Link to comment
Share on other sites

  • 2 years later...

Hello All:

 

Can someone help to explain how this Loss Portfolio Transfer with Berkshire works.  I have read and reread it, and as a complete newbie I am trying to understand how this transfer is accounted for, how it's structured and its effects on CNA's financial statements.  Below is the language from Loews annual report:

 

On August 31, 2010, CCC together with several of CNA’s insurance subsidiaries completed a transaction with

National Indemnity Company (“NICO”), a subsidiary of Berkshire Hathaway Inc., under which substantially all of

CNA’s legacy A&EP liabilities were ceded to NICO.

 

Under the terms of the NICO transaction, effective January 1, 2010 CNA ceded approximately $1.6 billion of net

A&EP claim and allocated claim adjustment expense reserves to NICO under a retroactive reinsurance agreement with an aggregate limit of $4.0 billion (“Loss Portfolio Transfer”). Included in the $1.6 billion of net A&EP claim and allocated claim adjustment expense reserves was approximately $90 million of net claim and allocated claim adjustment expense reserves relating to CNA’s discontinued operations. The $1.6 billion of claim and allocated claim adjustment expense reserves ceded to NICO is net of $1.2 billion of ceded claim and allocated claim adjustment expense reserves under existing third party reinsurance contracts. The NICO aggregate reinsurance limit also covers credit risk on the existing third party reinsurance related to these liabilities.

 

CNA paid NICO a reinsurance premium of $2.0 billion and transferred to NICO billed third party reinsurance

receivables related to A&EP claims with a net book value of $215 million (net of an allowance of $100 million for

doubtful accounts on billed third party reinsurance receivables, as discussed further below). As of August 31, 2010, NICO deposited approximately $2.2 billion in a collateral trust account as security for its obligations to CNA. This $2.2 billion will be reduced by the amount of net A&EP claim and allocated claim adjustment expense payments. In addition, Berkshire Hathaway Inc. guaranteed the payment obligations of NICO up to the full aggregate reinsurance limit as well as certain of NICO’s performance obligations under the trust agreement. NICO is responsible for claims handling and billing and collection from third party reinsurers related to CNA’s A&EP claims.

 

                                                                                                                        2010

(In millions)

Other operating expenses                                                                            $    (529)

Income tax benefit                                                                                              185

Loss from continuing operations, included in the Other Insurance segment              (344)

Loss from discontinued operations                                                                        (21)

Net loss                                                                                                            (365)

Amounts attributable to noncontrolling interests                                                      37

Net loss attributable to Loews Corporation                                                      $    (328)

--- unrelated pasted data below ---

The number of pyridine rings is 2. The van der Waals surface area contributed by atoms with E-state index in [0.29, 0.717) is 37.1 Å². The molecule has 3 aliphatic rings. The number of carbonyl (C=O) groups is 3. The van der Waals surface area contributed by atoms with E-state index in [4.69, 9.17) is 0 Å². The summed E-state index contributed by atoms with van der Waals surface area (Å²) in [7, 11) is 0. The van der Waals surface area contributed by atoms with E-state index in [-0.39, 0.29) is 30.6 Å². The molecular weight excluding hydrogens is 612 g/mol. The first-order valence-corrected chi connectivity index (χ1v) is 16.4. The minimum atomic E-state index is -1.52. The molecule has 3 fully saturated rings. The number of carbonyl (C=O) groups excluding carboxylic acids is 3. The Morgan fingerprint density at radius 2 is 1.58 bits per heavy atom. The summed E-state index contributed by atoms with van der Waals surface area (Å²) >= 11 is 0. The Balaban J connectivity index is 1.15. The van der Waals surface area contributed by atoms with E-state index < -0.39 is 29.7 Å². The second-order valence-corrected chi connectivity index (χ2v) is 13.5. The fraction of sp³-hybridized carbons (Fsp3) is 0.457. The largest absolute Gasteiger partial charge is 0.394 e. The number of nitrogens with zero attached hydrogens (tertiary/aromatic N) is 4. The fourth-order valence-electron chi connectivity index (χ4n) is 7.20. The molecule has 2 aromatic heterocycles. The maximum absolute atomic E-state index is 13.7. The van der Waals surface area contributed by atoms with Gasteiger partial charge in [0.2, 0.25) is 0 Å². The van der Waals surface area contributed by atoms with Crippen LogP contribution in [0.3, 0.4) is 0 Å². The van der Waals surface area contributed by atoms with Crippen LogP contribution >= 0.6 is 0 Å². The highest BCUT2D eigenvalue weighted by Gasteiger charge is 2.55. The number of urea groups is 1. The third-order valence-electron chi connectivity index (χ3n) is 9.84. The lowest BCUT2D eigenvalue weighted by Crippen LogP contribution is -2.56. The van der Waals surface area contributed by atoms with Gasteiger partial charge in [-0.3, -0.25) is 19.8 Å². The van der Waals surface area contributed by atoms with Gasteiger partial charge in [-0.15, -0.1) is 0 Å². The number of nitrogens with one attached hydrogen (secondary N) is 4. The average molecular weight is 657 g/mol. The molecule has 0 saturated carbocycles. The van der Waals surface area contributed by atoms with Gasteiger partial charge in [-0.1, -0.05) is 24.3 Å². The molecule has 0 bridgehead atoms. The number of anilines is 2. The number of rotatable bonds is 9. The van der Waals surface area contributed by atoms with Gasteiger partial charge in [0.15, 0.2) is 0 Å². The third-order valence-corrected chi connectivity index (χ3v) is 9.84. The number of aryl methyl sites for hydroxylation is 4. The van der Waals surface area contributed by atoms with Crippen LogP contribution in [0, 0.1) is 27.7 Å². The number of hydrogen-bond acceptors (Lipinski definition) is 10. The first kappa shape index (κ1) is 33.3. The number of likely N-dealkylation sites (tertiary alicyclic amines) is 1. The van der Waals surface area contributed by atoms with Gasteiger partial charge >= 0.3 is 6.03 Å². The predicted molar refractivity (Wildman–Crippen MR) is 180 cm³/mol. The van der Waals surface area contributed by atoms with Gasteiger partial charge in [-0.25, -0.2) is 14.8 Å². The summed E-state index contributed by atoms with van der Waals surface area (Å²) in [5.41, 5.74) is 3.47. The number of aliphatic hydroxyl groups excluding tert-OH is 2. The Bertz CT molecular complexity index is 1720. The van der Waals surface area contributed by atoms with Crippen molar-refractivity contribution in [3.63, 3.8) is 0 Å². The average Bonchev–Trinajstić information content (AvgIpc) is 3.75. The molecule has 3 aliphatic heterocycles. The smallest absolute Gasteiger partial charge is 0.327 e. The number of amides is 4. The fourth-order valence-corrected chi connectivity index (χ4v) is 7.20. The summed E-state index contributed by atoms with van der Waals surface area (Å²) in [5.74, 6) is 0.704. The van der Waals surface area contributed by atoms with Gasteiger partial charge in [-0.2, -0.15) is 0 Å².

In connection with the transfer of billed third party reinsurance receivables related to A&EP claims and the

coverage of credit risk afforded under the terms of the Loss Portfolio Transfer, CNA reduced its allowance for

doubtful accounts on billed third party reinsurance receivables and ceded claim and allocated claim adjustment

expense reserves by $200 million. This reduction is reflected in Other operating expenses presented above. 

 

In its most recent actuarial ground up review of pollution exposure completed in the fourth quarter of 2010, CNA noted adverse development in various pollution accounts due to increases in average account severity. As a result of this review, CNA recorded $80 million of gross unfavorable pollution-related claim and claim adjustment expense reserve development for the year ended December 31, 2010, which has been ceded under the Loss Portfolio Transfer resulting in no net prior year development. The gross A&EP claim and allocated claim adjustment expense reserves ceded under the Loss Portfolio Transfer and other existing third party reinsurance agreements were $2.5 billion at December 31, 2010. The remaining amount available under the $4.0 billion aggregate limit of the Loss Portfolio Transfer was $2.3 billion on an incurred basis at December 31, 2010. The net ultimate losses paid under the Loss Portfolio Transfer were $154 million through December 31, 2010.

 

  The Loss Portfolio Transfer is considered a retroactive reinsurance contract. In the event that the cumulative claim and allocated claim adjustment expenses ceded under the Loss Portfolio Transfer exceed the consideration paid, the resulting gain from such excess would be deferred. A cumulative amortization adjustment would be recognized in earnings in the period such excess arises so that the resulting deferred gain would reflect the balance that would have existed if the revised estimate was available at the inception date of the Loss Portfolio Transfer. 

 

Thank you to anyone who takes the time to explain this to me, I greatly appreciate it!

 

Buckeye

 

Link to comment
Share on other sites

Create an account or sign in to comment

You need to be a member in order to leave a comment

Create an account

Sign up for a new account in our community. It's easy!

Register a new account

Sign in

Already have an account? Sign in here.

Sign In Now
 Share

×
×
  • Create New...